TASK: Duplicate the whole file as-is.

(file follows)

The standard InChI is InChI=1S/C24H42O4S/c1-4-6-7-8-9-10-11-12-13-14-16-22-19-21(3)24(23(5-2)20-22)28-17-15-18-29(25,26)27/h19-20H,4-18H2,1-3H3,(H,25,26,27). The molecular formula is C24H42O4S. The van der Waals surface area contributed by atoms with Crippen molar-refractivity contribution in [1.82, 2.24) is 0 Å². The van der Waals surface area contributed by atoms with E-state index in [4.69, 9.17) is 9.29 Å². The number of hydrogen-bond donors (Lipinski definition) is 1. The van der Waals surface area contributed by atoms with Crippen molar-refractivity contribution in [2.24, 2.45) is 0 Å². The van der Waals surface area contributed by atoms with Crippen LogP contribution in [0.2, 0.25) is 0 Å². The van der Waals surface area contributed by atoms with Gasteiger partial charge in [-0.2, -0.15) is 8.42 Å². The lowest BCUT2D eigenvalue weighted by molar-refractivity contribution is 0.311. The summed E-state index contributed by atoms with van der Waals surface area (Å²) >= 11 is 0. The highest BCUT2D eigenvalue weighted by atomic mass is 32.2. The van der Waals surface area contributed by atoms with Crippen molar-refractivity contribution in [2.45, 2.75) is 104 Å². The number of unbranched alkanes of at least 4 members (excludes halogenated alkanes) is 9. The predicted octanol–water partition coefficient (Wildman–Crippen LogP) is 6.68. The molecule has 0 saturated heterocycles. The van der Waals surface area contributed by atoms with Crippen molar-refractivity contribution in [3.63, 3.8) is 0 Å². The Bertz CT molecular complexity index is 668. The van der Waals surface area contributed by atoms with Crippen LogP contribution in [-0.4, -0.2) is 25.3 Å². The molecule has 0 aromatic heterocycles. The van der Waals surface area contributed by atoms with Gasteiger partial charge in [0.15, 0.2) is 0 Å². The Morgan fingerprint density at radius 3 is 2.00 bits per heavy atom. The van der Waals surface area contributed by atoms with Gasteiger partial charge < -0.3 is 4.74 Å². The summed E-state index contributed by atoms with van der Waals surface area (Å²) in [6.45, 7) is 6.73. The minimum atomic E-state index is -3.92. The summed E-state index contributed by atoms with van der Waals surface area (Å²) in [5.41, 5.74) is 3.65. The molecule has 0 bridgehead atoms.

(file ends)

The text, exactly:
The standard InChI is InChI=1S/C24H42O4S/c1-4-6-7-8-9-10-11-12-13-14-16-22-19-21(3)24(23(5-2)20-22)28-17-15-18-29(25,26)27/h19-20H,4-18H2,1-3H3,(H,25,26,27). The molecular formula is C24H42O4S. The van der Waals surface area contributed by atoms with Crippen molar-refractivity contribution in [1.82, 2.24) is 0 Å². The van der Waals surface area contributed by atoms with E-state index in [4.69, 9.17) is 9.29 Å². The number of hydrogen-bond donors (Lipinski definition) is 1. The van der Waals surface area contributed by atoms with Crippen molar-refractivity contribution in [2.24, 2.45) is 0 Å². The van der Waals surface area contributed by atoms with Crippen LogP contribution in [0.2, 0.25) is 0 Å². The van der Waals surface area contributed by atoms with Gasteiger partial charge in [-0.2, -0.15) is 8.42 Å². The lowest BCUT2D eigenvalue weighted by molar-refractivity contribution is 0.311. The summed E-state index contributed by atoms with van der Waals surface area (Å²) >= 11 is 0. The highest BCUT2D eigenvalue weighted by atomic mass is 32.2. The van der Waals surface area contributed by atoms with Crippen molar-refractivity contribution in [2.45, 2.75) is 104 Å². The number of unbranched alkanes of at least 4 members (excludes halogenated alkanes) is 9. The predicted octanol–water partition coefficient (Wildman–Crippen LogP) is 6.68. The molecule has 0 saturated heterocycles. The van der Waals surface area contributed by atoms with Crippen molar-refractivity contribution in [3.63, 3.8) is 0 Å². The Bertz CT molecular complexity index is 668. The van der Waals surface area contributed by atoms with Crippen LogP contribution in [-0.4, -0.2) is 25.3 Å². The molecule has 0 aromatic heterocycles. The van der Waals surface area contributed by atoms with Gasteiger partial charge in [0.15, 0.2) is 0 Å². The Morgan fingerprint density at radius 3 is 2.00 bits per heavy atom. The van der Waals surface area contributed by atoms with Gasteiger partial charge < -0.3 is 4.74 Å². The summed E-state index contributed by atoms with van der Waals surface area (Å²) in [6.45, 7) is 6.73. The minimum atomic E-state index is -3.92. The summed E-state index contributed by atoms with van der Waals surface area (Å²) in [5.41, 5.74) is 3.65. The molecule has 0 bridgehead atoms.